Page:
We’ll go down the list. Let's start with the wireless brakes, which is f*%king wild to me -- this is the last thing I’d want to be wireless. Shimano aren’t super clear on how the brakes will work, but I found one line suggesting the brakes are, in fact, wireless:
The operating device 18 [brake lever] and the braking device 24 are configured to wirelessly communicate with each other.
This could mean that the brakes are actually wirelessly actuated, or the signal to control the light is wireless (noted below). Either way, lets wildly speculate that Shimano are making wireless brakes, because the language in this document could cover both scenarios.
Shimano state the brakes and rear light are operatively connected, meaning when you hit the brakes, you have a rear brake light, but the rear light can work via the handlebar controls as well (without being connected to the brakes).
...the lighting device 34 is configured to emit light when at least one of the braking device 22 and the braking device 24 operates...
Next, the rear suspension. Shimano state one of the buttons can control compression or stroke of the rear shock. In short, you could probably lock the system or change the length of the travel.
The [system] is configured to operate the suspension 28 to switch a speed of compression of the suspension 28 and/or switch a stroke of compression of the suspension 28...
Next, the electric motor. This document has a motor, but it doesn’t need to be there in real-life. Everything else can operate without the motor on a traditional, analog bike.
The [system] is configured to operate the auxiliary drive device 32 to increase an assist ratio of the auxiliary drive device 32 and decrease the assist ratio of the auxiliary drive device 32.
Next, the camera. Shimano don’t state much other than the line below. But, if I had to guess, the wireless system could probably tell the camera to take pictures and start/stop recording.
The imaging device 36 is configured to capture images and is mounted to the handlebar. Examples of the imaging device 36 include a camera.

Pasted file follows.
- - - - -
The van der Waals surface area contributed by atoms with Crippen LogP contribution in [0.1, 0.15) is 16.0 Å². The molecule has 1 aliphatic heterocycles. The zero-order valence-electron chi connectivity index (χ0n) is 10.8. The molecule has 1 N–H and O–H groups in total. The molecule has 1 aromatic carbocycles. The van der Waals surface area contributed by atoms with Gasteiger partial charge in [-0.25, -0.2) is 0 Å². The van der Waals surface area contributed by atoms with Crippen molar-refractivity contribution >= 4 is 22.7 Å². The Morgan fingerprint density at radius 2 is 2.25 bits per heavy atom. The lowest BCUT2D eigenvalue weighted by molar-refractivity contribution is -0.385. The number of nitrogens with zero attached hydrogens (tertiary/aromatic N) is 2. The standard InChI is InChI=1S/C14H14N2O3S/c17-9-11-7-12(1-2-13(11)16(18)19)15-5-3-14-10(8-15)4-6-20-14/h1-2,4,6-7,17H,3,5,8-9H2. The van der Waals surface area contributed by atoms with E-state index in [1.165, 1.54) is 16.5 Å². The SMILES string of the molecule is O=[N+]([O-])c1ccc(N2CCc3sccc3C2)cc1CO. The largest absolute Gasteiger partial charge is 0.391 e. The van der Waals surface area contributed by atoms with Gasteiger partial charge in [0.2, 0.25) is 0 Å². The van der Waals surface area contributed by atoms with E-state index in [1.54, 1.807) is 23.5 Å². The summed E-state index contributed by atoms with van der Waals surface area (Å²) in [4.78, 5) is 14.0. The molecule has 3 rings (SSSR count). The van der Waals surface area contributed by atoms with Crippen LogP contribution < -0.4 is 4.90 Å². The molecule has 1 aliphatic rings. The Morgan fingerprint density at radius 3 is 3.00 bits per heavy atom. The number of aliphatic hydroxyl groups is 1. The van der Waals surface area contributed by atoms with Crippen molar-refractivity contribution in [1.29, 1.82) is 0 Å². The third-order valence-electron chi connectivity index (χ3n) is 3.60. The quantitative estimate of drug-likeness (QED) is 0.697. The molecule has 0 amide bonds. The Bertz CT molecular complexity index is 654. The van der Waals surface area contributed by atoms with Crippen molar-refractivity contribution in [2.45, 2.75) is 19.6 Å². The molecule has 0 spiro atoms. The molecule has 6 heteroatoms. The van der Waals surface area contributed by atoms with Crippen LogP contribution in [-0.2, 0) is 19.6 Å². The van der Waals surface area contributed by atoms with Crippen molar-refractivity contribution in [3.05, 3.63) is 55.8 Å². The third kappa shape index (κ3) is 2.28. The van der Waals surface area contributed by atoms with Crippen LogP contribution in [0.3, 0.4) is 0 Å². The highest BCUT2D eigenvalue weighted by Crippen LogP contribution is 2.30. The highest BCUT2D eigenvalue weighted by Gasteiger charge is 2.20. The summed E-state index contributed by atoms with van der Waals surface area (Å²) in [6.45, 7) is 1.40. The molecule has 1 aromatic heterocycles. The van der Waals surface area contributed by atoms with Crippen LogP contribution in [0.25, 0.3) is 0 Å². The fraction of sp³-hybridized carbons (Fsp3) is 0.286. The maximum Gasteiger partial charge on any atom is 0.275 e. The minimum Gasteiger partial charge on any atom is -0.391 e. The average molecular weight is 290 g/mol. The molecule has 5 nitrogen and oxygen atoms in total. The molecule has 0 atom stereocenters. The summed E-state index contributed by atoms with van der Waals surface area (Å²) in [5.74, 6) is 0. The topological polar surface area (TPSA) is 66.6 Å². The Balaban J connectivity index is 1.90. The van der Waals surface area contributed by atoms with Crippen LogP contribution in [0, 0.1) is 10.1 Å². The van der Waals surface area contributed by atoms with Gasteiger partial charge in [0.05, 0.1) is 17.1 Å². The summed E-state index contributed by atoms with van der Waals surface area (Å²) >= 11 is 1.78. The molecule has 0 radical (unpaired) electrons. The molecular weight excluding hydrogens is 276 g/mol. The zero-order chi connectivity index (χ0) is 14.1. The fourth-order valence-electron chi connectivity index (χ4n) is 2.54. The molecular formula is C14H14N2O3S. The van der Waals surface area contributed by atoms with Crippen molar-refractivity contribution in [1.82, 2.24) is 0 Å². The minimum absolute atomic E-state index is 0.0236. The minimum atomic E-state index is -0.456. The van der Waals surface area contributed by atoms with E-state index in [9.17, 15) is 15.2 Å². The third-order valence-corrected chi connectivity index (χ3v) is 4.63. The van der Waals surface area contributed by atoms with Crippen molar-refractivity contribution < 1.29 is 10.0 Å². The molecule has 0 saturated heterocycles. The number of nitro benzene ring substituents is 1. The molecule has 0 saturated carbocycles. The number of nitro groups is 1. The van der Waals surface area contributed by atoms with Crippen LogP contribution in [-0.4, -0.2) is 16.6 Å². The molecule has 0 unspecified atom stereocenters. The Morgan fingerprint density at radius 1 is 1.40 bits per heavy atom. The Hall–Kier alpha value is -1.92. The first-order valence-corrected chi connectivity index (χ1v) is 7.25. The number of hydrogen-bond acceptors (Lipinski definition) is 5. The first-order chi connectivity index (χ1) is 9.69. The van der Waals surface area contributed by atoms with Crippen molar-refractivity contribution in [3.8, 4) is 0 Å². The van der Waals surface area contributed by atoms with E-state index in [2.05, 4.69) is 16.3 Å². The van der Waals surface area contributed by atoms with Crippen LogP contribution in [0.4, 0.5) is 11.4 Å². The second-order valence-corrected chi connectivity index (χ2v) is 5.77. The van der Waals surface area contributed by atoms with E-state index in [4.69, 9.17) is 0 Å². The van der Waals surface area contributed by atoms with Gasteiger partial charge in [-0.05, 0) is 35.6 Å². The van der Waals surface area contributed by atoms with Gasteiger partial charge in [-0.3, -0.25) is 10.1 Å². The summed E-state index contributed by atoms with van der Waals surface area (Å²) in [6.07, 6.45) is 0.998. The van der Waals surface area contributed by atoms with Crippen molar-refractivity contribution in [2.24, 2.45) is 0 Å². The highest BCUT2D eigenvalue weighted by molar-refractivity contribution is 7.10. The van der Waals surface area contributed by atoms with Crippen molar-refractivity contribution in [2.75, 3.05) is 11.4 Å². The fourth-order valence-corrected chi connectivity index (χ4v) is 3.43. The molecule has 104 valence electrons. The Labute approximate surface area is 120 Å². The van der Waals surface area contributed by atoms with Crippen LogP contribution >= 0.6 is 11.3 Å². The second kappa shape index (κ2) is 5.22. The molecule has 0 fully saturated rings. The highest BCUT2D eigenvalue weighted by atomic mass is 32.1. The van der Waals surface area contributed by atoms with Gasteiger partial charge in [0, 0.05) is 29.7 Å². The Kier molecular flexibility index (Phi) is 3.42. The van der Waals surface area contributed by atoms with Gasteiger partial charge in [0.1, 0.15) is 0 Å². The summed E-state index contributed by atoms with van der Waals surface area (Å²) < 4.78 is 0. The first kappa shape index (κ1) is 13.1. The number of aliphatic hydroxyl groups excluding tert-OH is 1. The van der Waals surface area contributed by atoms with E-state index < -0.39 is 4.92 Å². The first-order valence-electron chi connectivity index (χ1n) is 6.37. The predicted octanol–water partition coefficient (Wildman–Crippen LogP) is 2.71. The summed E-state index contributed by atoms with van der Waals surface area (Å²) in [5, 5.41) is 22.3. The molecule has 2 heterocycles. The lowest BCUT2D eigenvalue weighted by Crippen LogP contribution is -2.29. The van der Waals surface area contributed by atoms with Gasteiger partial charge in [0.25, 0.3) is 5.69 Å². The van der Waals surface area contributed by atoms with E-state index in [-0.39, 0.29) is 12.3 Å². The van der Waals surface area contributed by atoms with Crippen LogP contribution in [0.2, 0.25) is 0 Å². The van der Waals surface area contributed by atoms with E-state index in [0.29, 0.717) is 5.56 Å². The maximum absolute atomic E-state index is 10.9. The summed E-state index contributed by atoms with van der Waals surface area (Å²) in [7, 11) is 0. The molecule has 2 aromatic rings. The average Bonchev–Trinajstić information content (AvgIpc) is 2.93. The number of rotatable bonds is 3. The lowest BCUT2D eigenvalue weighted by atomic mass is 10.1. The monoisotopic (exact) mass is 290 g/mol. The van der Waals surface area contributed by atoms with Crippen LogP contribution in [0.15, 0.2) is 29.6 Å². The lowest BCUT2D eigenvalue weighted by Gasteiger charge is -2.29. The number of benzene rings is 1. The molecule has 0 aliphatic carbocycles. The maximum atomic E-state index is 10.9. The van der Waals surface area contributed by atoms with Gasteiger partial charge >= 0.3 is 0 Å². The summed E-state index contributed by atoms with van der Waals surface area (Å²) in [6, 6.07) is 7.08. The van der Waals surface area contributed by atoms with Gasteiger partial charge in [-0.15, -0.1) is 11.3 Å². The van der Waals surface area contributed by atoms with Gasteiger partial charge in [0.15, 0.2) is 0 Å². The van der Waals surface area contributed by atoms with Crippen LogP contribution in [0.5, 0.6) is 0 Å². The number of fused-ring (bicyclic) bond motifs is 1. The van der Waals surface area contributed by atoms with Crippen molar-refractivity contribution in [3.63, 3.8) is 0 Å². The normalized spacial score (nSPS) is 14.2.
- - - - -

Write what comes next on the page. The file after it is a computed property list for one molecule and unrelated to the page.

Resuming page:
Lastly, the bike computer. Again, Shimano are short on information on this one. They do state that the computer will be connected to the derailleur and the electric motor, suggesting it will wirelessly supply data like gearing, ratios, power, torque, cadence, etc.
The notification device 38 is configured to output information relating to the human powered vehicle VH and is mounted to the handlebar. Examples of the notification device 38 include a cycle computer, a smartphone, and a tablet computer... The notification device 38 is configured to wirelessly communicate with the gear changing device 20 and the auxiliary drive device 32.
This is an idea that builds on some of the previous ideas we’ve learned about. You’ll be able to use almost anything electronic that your little heart desires. You want to lock-out the whole bike with the flick of a switch? Go for it. You want to take some pictures of that sweet, sweet jump you’re about to embarrass yourself on? All yours. You want a little more assistance from your E-bike motor? It yours. The possibilities may be effectively endless in the near future. You’ll have a completely connected bike without a single wire (but a shit load of batteries).
I’ve said this before, but as much as I report on wireless, electronic, or active bikes, they’re not for me. I like my bikes nice and stupid, so they can’t outsmart me. That’s not to say this won’t be purchased by the truckload. There are definitely people that’ll love this shit, and for that, I understand the reasons for the development. If you build it, they will come.
Would you run a full wireless system like this? Or even just wireless brakes?
View replies to: A Completely Wireless Bike? Brakes, Shifting and Suspension!